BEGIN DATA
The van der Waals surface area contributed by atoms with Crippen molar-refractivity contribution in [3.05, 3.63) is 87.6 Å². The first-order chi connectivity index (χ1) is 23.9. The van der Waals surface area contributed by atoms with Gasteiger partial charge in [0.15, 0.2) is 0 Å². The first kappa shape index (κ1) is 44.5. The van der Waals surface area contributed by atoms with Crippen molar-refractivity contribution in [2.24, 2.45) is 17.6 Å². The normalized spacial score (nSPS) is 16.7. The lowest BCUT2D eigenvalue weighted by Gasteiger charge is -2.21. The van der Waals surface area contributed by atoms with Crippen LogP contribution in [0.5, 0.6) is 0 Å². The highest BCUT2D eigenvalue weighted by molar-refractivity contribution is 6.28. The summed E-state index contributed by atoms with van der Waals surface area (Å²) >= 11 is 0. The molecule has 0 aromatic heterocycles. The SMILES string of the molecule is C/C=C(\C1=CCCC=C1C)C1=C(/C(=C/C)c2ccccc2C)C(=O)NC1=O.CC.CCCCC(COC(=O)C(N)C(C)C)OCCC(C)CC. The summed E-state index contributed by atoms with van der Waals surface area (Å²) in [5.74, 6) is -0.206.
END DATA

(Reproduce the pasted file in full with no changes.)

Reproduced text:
The van der Waals surface area contributed by atoms with Crippen molar-refractivity contribution in [3.05, 3.63) is 87.6 Å². The first-order chi connectivity index (χ1) is 23.9. The van der Waals surface area contributed by atoms with Gasteiger partial charge in [0.15, 0.2) is 0 Å². The first kappa shape index (κ1) is 44.5. The van der Waals surface area contributed by atoms with Crippen molar-refractivity contribution in [2.24, 2.45) is 17.6 Å². The normalized spacial score (nSPS) is 16.7. The lowest BCUT2D eigenvalue weighted by Gasteiger charge is -2.21. The van der Waals surface area contributed by atoms with Crippen LogP contribution in [0.5, 0.6) is 0 Å². The highest BCUT2D eigenvalue weighted by molar-refractivity contribution is 6.28. The summed E-state index contributed by atoms with van der Waals surface area (Å²) >= 11 is 0. The molecule has 0 aromatic heterocycles. The SMILES string of the molecule is C/C=C(\C1=CCCC=C1C)C1=C(/C(=C/C)c2ccccc2C)C(=O)NC1=O.CC.CCCCC(COC(=O)C(N)C(C)C)OCCC(C)CC. The summed E-state index contributed by atoms with van der Waals surface area (Å²) in [5.74, 6) is -0.206.